As oil continues to spill in the Gulf of Mexico, BP is looking towards alternatives such as biofuels. BP announced today that it will acquire the cellulosic biofuels business of Verenium. The $98.3 million deal includes Verenium’s biofuel facilities in Jennings, LA and San Diego, CA. But it doesn’t include Verenium’s commercial enzyme business, and allows Verenium to develop its own “lignocellulosic” enzyme program.
Verenium focuses on specialty enzymes and biofuels, enabling the production of ethanol from cellulosic biomass, which come from crops such as sugarcane and corn. When fermented, this biomass can be turned into ethanol. While conventional ethanol is derived mainly from corn, cellulosic ethanol can be made from a variety of plant waste, as well as industrial processes like paper pulp and sawdust.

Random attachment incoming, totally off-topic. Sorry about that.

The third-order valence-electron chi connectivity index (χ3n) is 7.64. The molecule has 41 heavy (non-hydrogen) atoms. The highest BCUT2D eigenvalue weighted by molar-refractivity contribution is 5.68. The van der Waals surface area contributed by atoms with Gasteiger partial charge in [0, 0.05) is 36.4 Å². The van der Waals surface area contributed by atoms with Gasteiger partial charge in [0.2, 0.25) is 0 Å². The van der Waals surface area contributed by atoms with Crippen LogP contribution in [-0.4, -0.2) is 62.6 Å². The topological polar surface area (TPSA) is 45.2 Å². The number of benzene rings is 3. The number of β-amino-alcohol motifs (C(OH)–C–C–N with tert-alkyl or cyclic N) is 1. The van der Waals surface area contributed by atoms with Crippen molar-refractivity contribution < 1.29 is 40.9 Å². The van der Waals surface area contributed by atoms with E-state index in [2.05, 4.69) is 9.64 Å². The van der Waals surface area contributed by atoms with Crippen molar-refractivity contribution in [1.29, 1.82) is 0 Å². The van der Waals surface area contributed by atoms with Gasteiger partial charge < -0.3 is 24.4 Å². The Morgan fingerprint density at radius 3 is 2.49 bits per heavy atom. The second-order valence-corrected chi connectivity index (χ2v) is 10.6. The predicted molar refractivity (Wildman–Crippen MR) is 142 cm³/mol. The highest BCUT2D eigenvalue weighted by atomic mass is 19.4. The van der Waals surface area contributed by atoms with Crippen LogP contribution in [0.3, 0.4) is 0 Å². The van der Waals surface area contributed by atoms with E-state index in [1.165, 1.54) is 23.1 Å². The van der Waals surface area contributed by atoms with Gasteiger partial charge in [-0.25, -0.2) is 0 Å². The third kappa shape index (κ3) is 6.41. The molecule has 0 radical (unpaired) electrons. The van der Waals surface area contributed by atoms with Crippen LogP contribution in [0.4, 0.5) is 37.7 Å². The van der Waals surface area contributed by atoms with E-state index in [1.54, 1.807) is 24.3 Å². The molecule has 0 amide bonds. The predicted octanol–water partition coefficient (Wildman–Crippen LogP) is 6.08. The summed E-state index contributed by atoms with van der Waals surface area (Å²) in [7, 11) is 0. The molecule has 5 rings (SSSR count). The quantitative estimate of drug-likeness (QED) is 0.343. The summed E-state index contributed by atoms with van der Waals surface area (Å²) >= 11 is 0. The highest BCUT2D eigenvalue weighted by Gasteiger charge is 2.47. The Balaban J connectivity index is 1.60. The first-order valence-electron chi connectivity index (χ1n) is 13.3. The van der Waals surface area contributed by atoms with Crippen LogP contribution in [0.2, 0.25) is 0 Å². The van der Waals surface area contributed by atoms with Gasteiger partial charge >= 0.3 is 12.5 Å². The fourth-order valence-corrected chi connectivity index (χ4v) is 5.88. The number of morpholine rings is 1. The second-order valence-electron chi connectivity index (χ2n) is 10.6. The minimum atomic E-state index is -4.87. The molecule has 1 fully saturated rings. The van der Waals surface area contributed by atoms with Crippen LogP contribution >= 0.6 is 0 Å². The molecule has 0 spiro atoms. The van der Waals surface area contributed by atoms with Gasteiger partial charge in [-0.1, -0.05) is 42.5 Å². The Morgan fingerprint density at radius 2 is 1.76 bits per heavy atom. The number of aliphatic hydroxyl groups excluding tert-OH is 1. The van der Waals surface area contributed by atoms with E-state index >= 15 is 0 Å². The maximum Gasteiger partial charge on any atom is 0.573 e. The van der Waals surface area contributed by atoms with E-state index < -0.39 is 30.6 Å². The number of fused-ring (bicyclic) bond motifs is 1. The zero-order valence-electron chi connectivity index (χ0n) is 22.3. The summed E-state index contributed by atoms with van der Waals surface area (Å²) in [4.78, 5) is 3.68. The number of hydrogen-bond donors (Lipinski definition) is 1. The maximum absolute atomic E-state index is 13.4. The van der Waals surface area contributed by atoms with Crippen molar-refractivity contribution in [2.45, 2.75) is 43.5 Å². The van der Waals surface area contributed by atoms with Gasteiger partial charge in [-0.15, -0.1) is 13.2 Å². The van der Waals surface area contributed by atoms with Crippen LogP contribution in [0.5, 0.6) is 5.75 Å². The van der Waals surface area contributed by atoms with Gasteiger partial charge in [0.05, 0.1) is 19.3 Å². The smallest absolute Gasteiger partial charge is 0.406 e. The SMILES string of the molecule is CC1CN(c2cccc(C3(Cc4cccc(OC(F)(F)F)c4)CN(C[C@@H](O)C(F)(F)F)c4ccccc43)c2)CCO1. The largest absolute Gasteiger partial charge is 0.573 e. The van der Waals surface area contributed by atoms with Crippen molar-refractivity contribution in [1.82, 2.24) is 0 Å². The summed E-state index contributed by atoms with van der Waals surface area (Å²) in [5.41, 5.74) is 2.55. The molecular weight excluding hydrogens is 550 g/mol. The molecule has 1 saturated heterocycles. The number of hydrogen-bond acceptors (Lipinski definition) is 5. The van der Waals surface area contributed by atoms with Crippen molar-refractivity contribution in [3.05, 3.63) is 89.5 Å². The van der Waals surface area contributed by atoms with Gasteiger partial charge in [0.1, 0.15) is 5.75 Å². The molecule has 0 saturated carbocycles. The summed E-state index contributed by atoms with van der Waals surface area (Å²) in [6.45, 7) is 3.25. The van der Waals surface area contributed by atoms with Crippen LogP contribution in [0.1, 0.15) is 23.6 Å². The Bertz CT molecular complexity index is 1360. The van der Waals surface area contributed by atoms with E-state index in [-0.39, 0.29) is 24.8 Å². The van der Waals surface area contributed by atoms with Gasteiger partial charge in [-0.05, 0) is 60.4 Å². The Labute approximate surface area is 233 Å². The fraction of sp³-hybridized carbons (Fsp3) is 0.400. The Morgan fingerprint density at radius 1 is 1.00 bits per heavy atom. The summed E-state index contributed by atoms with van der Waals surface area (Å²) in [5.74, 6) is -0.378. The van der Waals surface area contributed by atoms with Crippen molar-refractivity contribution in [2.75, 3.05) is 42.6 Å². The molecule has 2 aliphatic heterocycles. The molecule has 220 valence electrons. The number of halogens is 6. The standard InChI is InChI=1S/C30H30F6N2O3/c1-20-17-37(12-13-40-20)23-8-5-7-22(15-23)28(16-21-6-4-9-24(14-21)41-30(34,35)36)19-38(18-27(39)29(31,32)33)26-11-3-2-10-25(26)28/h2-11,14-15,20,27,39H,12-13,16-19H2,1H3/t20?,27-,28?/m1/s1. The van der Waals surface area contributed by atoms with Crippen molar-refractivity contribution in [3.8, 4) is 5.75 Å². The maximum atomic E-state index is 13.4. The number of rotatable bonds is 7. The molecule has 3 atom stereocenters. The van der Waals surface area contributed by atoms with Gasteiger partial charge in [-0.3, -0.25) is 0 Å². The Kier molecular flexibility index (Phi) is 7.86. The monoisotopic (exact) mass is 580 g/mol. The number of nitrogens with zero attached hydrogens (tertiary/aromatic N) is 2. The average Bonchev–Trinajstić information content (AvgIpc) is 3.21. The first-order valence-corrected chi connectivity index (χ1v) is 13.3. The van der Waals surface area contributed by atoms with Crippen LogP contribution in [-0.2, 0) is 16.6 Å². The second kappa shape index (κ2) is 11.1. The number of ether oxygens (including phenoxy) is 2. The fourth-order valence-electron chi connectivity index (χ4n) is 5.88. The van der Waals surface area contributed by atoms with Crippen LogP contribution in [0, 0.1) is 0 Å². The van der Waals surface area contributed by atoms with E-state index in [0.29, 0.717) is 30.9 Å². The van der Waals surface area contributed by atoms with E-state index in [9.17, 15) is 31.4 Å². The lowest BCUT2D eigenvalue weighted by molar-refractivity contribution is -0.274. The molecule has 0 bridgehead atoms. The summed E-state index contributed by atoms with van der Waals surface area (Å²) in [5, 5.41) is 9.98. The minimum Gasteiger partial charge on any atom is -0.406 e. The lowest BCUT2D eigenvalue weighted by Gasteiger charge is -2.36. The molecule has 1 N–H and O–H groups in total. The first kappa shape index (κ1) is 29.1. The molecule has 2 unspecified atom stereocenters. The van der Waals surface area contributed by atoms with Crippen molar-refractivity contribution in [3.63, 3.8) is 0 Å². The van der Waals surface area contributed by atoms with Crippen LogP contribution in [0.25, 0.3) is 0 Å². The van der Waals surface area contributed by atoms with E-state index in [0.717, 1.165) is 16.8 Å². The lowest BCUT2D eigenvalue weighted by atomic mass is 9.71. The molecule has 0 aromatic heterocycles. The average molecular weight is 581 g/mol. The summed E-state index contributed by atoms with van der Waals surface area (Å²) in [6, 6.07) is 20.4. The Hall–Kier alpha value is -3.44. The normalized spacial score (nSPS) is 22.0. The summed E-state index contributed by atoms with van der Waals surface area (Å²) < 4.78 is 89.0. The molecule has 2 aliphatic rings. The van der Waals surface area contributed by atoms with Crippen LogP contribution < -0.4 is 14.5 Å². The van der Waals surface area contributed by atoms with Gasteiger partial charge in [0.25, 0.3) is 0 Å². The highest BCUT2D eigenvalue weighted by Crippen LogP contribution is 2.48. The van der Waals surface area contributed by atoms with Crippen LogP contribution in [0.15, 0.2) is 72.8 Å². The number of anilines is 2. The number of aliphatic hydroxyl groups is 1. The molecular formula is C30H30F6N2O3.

The deal will allow BP to distribute cellulosic ethanol at scale, and Verenium to further develop its commercial enzyme business. (One feeds the other). The two companies will also share intellectual property of newly developed biofuel and enzyme technologies. BP will own 100% of Galaxy Biofulels, a company jointly developed by Verenium and BP.